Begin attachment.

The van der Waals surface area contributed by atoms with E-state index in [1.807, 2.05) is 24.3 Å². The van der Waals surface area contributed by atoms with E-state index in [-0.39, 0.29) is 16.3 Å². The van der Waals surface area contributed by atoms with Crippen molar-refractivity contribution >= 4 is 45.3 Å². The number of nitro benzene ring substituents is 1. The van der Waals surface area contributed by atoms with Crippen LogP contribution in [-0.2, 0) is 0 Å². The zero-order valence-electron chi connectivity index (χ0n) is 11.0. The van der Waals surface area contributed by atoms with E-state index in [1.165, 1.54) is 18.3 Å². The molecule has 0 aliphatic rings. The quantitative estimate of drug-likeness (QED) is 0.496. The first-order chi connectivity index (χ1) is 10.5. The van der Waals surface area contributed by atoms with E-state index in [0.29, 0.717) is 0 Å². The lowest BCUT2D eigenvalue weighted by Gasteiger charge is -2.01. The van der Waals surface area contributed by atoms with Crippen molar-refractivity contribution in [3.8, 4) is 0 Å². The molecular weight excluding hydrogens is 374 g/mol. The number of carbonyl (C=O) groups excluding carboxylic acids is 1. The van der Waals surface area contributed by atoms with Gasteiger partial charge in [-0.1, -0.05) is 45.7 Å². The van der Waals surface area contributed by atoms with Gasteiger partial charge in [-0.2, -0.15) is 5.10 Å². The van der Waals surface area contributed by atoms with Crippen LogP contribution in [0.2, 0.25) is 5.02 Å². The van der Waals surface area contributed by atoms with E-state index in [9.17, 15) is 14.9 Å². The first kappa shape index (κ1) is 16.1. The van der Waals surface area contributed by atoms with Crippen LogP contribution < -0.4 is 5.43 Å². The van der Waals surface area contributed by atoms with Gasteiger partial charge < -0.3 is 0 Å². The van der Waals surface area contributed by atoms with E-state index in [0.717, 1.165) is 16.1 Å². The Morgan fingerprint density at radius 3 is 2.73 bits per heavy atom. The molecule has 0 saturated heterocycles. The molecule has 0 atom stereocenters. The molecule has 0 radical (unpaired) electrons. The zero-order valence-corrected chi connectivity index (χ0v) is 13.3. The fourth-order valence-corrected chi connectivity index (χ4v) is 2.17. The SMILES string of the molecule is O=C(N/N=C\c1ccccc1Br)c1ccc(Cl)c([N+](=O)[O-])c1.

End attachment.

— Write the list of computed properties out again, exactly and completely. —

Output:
The van der Waals surface area contributed by atoms with E-state index in [1.807, 2.05) is 24.3 Å². The van der Waals surface area contributed by atoms with E-state index in [-0.39, 0.29) is 16.3 Å². The van der Waals surface area contributed by atoms with Crippen molar-refractivity contribution >= 4 is 45.3 Å². The number of nitro benzene ring substituents is 1. The van der Waals surface area contributed by atoms with Crippen LogP contribution in [-0.2, 0) is 0 Å². The zero-order valence-electron chi connectivity index (χ0n) is 11.0. The van der Waals surface area contributed by atoms with E-state index in [1.165, 1.54) is 18.3 Å². The molecule has 0 aliphatic rings. The quantitative estimate of drug-likeness (QED) is 0.496. The first-order chi connectivity index (χ1) is 10.5. The van der Waals surface area contributed by atoms with E-state index in [0.29, 0.717) is 0 Å². The lowest BCUT2D eigenvalue weighted by Gasteiger charge is -2.01. The van der Waals surface area contributed by atoms with Crippen molar-refractivity contribution in [3.8, 4) is 0 Å². The molecular weight excluding hydrogens is 374 g/mol. The number of carbonyl (C=O) groups excluding carboxylic acids is 1. The van der Waals surface area contributed by atoms with Gasteiger partial charge in [-0.1, -0.05) is 45.7 Å². The van der Waals surface area contributed by atoms with Gasteiger partial charge in [-0.2, -0.15) is 5.10 Å². The van der Waals surface area contributed by atoms with Crippen LogP contribution in [0.2, 0.25) is 5.02 Å². The van der Waals surface area contributed by atoms with E-state index in [9.17, 15) is 14.9 Å². The first kappa shape index (κ1) is 16.1. The van der Waals surface area contributed by atoms with Crippen LogP contribution < -0.4 is 5.43 Å². The van der Waals surface area contributed by atoms with Gasteiger partial charge < -0.3 is 0 Å². The van der Waals surface area contributed by atoms with E-state index in [0.717, 1.165) is 16.1 Å². The Morgan fingerprint density at radius 3 is 2.73 bits per heavy atom. The molecule has 0 saturated heterocycles. The molecule has 0 atom stereocenters. The molecule has 0 radical (unpaired) electrons. The zero-order valence-corrected chi connectivity index (χ0v) is 13.3. The fourth-order valence-corrected chi connectivity index (χ4v) is 2.17. The SMILES string of the molecule is O=C(N/N=C\c1ccccc1Br)c1ccc(Cl)c([N+](=O)[O-])c1.